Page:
Maria-Louise Clausen
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Delegation or intervention
Yemen as a theatre for the rivalry between Iran and Saudi Arabia
in Saudi Arabia and Iran

Chapter 8 looks at the case of Yemen as a theatre for the rivalry between Iran and Saudi Arabia. This chapter explains how the notion of ‘sunk cost effect’ helps to explain Saudi Arabia’s inability to extricate itself from the conflict in Yemen, due to the material and reputational resources that it has expended there. In doing so, it highlights the ways in which the linkage of the Houthis to Iran by Riyadh helped frame the conflict as part of the broader rivalry between Iran and Saudi Arabia. The subsequent result of this framing has, ultimately, increased the reputational and material cost related to any possible Saudi withdrawal, whereas for Iran the involvement has had comparatively low cost materially.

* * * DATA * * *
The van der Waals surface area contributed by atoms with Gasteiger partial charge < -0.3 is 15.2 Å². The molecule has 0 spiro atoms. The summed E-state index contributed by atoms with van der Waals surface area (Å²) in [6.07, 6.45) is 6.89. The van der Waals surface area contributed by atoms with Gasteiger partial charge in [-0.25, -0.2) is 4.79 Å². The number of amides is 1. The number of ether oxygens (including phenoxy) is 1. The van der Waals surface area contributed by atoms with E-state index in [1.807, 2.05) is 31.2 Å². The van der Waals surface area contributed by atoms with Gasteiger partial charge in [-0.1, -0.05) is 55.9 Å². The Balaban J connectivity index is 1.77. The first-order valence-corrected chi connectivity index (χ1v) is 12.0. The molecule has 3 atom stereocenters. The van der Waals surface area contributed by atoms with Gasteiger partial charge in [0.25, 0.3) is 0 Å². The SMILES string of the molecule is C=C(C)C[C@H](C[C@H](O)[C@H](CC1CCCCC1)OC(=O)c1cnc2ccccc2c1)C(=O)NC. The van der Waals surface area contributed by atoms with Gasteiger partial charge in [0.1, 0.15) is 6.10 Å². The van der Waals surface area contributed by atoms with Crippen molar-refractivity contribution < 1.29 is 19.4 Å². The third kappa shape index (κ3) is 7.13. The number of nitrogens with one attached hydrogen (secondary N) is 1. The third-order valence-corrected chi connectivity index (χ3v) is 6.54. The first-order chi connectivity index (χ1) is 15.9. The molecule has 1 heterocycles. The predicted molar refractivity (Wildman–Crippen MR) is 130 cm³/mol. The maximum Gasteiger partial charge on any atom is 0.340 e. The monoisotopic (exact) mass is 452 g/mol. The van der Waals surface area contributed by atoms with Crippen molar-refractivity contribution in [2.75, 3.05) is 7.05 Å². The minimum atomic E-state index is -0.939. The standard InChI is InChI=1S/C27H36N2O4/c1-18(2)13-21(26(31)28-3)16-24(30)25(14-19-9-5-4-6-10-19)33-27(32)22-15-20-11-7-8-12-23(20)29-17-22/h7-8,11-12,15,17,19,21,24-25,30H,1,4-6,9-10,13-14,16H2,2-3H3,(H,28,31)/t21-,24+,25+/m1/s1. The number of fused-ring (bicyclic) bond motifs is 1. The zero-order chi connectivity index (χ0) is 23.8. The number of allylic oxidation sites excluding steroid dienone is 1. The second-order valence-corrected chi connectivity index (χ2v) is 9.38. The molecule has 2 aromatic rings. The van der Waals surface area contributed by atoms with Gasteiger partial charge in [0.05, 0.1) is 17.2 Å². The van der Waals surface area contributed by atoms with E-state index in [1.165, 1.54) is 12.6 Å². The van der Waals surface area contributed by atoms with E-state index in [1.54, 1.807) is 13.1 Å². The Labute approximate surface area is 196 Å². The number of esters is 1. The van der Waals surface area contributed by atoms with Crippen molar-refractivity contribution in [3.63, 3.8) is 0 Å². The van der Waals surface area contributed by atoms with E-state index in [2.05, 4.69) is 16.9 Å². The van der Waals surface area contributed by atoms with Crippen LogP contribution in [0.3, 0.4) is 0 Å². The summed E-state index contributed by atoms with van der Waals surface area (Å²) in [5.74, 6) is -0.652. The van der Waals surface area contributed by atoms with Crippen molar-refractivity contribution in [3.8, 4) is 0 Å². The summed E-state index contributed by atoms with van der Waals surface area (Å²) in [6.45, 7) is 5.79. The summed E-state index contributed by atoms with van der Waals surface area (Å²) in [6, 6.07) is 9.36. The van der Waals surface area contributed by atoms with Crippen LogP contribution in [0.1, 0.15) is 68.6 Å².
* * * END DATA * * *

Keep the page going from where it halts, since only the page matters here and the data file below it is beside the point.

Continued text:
The Saudi-led military intervention into Yemen called ‘Operation Decisive Storm’ was announced on 26 March 2015 (renamed to ‘Operation Restoring Hope’ in April 2015). It came after a tumultuous period in Yemen following widespread protest in 2011/2012 that succeeded in forcing the long-time president Ali Abdullah Saleh to hand over the presidency to his vice president, Abdrabbuh Mansur Hadi. The subsequent transition process was initially accentuated by the United Nations (UN) as a positive example of a negotiated transfer and an inclusive political process, but gradually it became clear that it had failed to achieve buy-in from key elite actors. In September 2014, an armed group, commonly referred to as the Houthi movement, took control over the capital, Sana’a, and after a brief intermezzo where the UN sought to (re)commit the warring parties to political negotiations, the political process collapsed. The situation quickly escalated as Hadi and his government were placed under house arrest. In mid-February 2015, Hadi escaped from house arrest and travelled to Aden, the former capital of South Yemen, which he announced as his interim capital. However, within a month Aden was under attack from the Houthis and Hadi fled to Saudi Arabia. At this point, Hadi requested the UN and the Arab League for support by all available means including military intervention with reference to the UN Charter Article 51 and the right to self-defence, as well as the Charter of the Arab League and the Treaty on Joint Defence, in March 2015 just before the commencement of the Saudi-led military intervention.1